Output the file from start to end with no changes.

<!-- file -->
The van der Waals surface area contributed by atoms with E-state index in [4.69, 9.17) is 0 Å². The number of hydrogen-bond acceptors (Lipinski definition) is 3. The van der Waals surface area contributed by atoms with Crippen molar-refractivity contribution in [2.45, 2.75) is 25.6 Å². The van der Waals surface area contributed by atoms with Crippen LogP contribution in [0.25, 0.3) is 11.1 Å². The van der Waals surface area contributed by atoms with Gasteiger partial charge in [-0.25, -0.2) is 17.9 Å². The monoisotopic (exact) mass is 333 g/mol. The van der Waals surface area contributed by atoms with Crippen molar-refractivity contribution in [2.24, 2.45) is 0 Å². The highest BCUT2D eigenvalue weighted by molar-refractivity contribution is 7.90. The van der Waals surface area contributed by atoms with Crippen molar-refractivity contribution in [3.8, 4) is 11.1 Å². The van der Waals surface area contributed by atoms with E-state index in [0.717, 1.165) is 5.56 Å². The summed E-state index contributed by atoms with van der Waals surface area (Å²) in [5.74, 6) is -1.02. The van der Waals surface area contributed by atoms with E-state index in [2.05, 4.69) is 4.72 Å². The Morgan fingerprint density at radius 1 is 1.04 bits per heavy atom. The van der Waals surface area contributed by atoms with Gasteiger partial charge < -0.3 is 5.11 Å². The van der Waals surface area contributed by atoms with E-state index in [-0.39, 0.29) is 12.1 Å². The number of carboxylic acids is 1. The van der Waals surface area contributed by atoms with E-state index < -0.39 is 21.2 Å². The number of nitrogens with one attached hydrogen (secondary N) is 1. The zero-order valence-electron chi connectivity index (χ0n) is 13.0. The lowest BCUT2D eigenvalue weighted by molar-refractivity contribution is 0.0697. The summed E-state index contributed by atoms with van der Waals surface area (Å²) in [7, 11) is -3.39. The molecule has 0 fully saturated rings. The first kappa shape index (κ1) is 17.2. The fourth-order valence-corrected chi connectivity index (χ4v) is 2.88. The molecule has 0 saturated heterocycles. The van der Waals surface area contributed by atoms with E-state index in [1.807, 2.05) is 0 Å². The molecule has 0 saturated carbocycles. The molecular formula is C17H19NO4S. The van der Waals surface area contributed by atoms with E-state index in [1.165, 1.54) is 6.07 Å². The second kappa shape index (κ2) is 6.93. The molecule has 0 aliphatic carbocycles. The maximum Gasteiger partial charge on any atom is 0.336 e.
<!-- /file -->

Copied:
The van der Waals surface area contributed by atoms with E-state index in [4.69, 9.17) is 0 Å². The number of hydrogen-bond acceptors (Lipinski definition) is 3. The van der Waals surface area contributed by atoms with Crippen molar-refractivity contribution in [2.45, 2.75) is 25.6 Å². The van der Waals surface area contributed by atoms with Crippen LogP contribution in [0.25, 0.3) is 11.1 Å². The van der Waals surface area contributed by atoms with Gasteiger partial charge in [-0.25, -0.2) is 17.9 Å². The monoisotopic (exact) mass is 333 g/mol. The van der Waals surface area contributed by atoms with Crippen molar-refractivity contribution in [2.24, 2.45) is 0 Å². The highest BCUT2D eigenvalue weighted by molar-refractivity contribution is 7.90. The van der Waals surface area contributed by atoms with Crippen molar-refractivity contribution in [3.8, 4) is 11.1 Å². The van der Waals surface area contributed by atoms with E-state index in [0.717, 1.165) is 5.56 Å². The summed E-state index contributed by atoms with van der Waals surface area (Å²) in [5.74, 6) is -1.02. The van der Waals surface area contributed by atoms with E-state index in [2.05, 4.69) is 4.72 Å². The Morgan fingerprint density at radius 1 is 1.04 bits per heavy atom. The van der Waals surface area contributed by atoms with Gasteiger partial charge < -0.3 is 5.11 Å². The van der Waals surface area contributed by atoms with E-state index in [-0.39, 0.29) is 12.1 Å². The number of carboxylic acids is 1. The van der Waals surface area contributed by atoms with E-state index < -0.39 is 21.2 Å². The number of nitrogens with one attached hydrogen (secondary N) is 1. The zero-order valence-electron chi connectivity index (χ0n) is 13.0. The lowest BCUT2D eigenvalue weighted by molar-refractivity contribution is 0.0697. The summed E-state index contributed by atoms with van der Waals surface area (Å²) in [7, 11) is -3.39. The molecule has 0 fully saturated rings. The first kappa shape index (κ1) is 17.2. The fourth-order valence-corrected chi connectivity index (χ4v) is 2.88. The molecule has 0 saturated heterocycles. The van der Waals surface area contributed by atoms with E-state index in [1.807, 2.05) is 0 Å². The molecule has 0 saturated carbocycles. The molecular formula is C17H19NO4S. The van der Waals surface area contributed by atoms with E-state index in [1.165, 1.54) is 6.07 Å². The second kappa shape index (κ2) is 6.93. The molecule has 0 aliphatic carbocycles. The maximum Gasteiger partial charge on any atom is 0.336 e.